It’s all about the words

The biblical writers are often less concerned with actions in themselves than with how individual character responds to actions or produces them; and direct speech is made the chief instrument for revealing the varied and at times nuanced relations of the personages to the actions in which they are implicated.

-Robert Alter, The Art of Biblical Narrative, p.66

The Bible is long, but it spends astoundingly little time describing simple things like appearance, setting, scenery, and other basic details. We are told nothing about Rebekah except that she was “beautiful”. Saul is tall. David is ruddy. We can infer that he had a beard. We virtually never know what sort of clothes anyone wore or what their houses looked like. Compared to the miles of description that show up in modern novels (Clan of the Cave Bear anyone? Holy crud.) this is rather amazing.

The same goes for actions. Wouldn’t a blow-by-blow of the fight with Goliath have been pretty neat? But it’s only a couple of sentences. The Passion of the Christ (movie) drags it out for over an hour but all Mark says is “it was the third hour when they crucified him.”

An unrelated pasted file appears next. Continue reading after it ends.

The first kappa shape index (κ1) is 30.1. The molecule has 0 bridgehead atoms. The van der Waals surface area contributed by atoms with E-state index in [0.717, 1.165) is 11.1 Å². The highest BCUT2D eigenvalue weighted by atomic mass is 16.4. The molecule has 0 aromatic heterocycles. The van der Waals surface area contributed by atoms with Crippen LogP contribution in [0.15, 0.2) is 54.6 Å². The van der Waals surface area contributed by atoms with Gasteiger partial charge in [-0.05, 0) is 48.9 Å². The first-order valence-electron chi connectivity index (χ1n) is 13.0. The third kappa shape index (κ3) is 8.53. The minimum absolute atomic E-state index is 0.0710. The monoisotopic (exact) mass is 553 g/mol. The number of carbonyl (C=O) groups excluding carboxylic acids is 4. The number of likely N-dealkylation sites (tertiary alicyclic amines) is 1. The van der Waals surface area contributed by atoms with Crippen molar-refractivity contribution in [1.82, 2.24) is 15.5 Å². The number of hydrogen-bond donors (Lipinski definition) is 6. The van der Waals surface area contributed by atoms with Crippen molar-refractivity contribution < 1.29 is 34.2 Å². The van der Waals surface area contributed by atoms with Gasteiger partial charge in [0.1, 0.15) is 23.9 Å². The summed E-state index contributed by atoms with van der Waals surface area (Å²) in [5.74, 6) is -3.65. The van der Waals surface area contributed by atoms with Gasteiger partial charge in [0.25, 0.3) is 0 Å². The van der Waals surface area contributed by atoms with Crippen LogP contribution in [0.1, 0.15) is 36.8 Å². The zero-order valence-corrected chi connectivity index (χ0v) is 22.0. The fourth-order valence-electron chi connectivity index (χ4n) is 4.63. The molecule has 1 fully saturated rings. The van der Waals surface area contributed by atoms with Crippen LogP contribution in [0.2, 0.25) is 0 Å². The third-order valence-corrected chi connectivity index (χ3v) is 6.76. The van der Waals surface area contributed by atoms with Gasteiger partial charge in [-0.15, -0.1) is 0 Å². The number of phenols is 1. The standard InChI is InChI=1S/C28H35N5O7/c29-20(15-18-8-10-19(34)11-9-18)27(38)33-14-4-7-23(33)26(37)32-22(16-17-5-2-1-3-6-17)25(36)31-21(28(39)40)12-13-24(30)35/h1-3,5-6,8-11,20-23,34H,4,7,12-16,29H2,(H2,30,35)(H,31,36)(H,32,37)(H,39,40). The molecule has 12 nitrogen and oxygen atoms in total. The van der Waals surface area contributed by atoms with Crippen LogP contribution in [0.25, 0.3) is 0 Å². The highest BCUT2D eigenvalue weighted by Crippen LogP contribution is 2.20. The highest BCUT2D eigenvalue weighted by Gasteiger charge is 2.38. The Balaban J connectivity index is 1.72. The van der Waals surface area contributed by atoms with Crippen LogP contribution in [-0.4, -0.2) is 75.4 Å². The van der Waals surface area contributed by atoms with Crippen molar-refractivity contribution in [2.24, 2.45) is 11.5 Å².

Even the action we get is often in the form of being “told” by someone else. If something happens away from the main character, we hear about it from a messenger. It does not often cut to action far away. With the bible, there is only one camera unit. It’s all about speech and characters.

Spoken language is the substratum of everthing human and divine that transpires in the Bible, and the Hebrew tendency to transpose what is preverbal or nonverbal into speech is finally a technique for getting at the essence of things, for obtruding their substratum. In a mode of narration so dominated by speech, visual elements will necessarily be sparsely represented. And even in the exceptional case when a scene is conceived visually, the writer may contrive to report what is seen through what is spoken.


(See example of David talking with the watchmen in 2 Samuel 19)

Language is everything to God it would seem. It’s no wonder why the incarnation (Jesus Christ) is described as the logos, the Word.

With language God creates the world; through language he reveals His design in history to men. There is a supreme confidence in the ultimate coherence of meaning through language that informs the biblical vision.